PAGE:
Winn-Dixie: Where Has All The Money Gone?

| About: Winn-Dixie Stores, (WINN)
In November of 2006, Winn-Dixie (NASDAQ:WINN) emerged from chapter 11 by raising approximately $600 million in its IPO (a large portion of that was used paying back debtors) by selling approximately 56 million shares near the $11 mark. Since then, the company has done a decent job of producing positive cash flow for its owners. In fact, since its IPO, the grocer has produced EBITDA of $587 million, including a EBITDA loss of $27.8 million in fiscal 2006 (a partial year) and $7.40 million gain in the first quarter of Fiscal 2012.

Instead of returning any of this cash flow back to shareholders in the form of cash dividends or a stock buybacks, the Board of Directors has elected to utilize the cash flow to remodel stores and support other capital projects. This is all well and good, if it translates into shareholder value, but in reality, after nearly six years, the supermarket operator’s market cap is now about one-half the amount it was when it began operations post chapter 11.

Simplifying the math: If you had opened up a bank account in 2006 with an initial deposit of $600 million, and during the past six years accumulated another $600 million worth of cash flow, theoretically that bank account should enjoy a balance of nearly $1.2 billion, not the $300 million representative of WINN’s current market cap.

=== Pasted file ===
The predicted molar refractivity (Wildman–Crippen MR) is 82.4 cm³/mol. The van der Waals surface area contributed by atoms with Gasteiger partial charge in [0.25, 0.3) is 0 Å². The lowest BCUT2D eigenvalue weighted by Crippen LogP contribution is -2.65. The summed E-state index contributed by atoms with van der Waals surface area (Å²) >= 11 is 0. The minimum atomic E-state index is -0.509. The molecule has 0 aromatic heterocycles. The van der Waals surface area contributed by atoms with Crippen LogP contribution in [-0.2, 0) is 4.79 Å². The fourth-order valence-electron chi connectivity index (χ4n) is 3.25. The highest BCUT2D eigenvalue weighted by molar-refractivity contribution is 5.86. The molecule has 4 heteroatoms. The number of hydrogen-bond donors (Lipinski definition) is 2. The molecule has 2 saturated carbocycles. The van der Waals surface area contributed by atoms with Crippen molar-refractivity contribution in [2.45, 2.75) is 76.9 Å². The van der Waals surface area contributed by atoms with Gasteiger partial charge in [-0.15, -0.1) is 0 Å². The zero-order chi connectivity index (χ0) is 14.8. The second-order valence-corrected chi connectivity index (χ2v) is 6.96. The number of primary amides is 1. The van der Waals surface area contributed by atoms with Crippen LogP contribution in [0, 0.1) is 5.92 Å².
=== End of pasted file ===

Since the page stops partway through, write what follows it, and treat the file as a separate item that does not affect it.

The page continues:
Mr. Market, in essence, is saying that the initial valuation of WINN should have been a negative $300 million versus $600 million- if my arithmetic right. The point is, you start out with $600 million, earn another $600 million on top of that that, and then the market’s voting machine insists you are only worth 25% of that amount, is logic that simply does not compute. To many shareholders, this scenario is nothing less than outrageous, to others, their perception is,“business as usual”. In my humble opinion, being complacent and apathetic about your investments is foolhardy -- if you think something is not right, take an activist role in trying to fix it.

What the company should do: Since it enjoys the luxury of being debt free and holding $168.5 million cash in its coffers, it has the flexibility and ability of buying some of its shares back and instilling confidence in the market place (if WINN thinks its shares are undervalued, the market should also). If WINN reduced its store remodeling allocation a mere $25 million, from $125 million to $100 million in fiscal 2012, and used that $25 million difference to repurchase its own shares in the open market, that alone, would be enough to reduce its outstanding shares by nearly 10%. This type of action would send a resounding message to Wall Street that this is a company to be reckoned with. The adoption of a stock buyback plan at this juncture, is one of the biggest “no brainers” of all time, as it will essentially put "lost money" back into shareholders' pockets.

Disclosure: I am long WINN.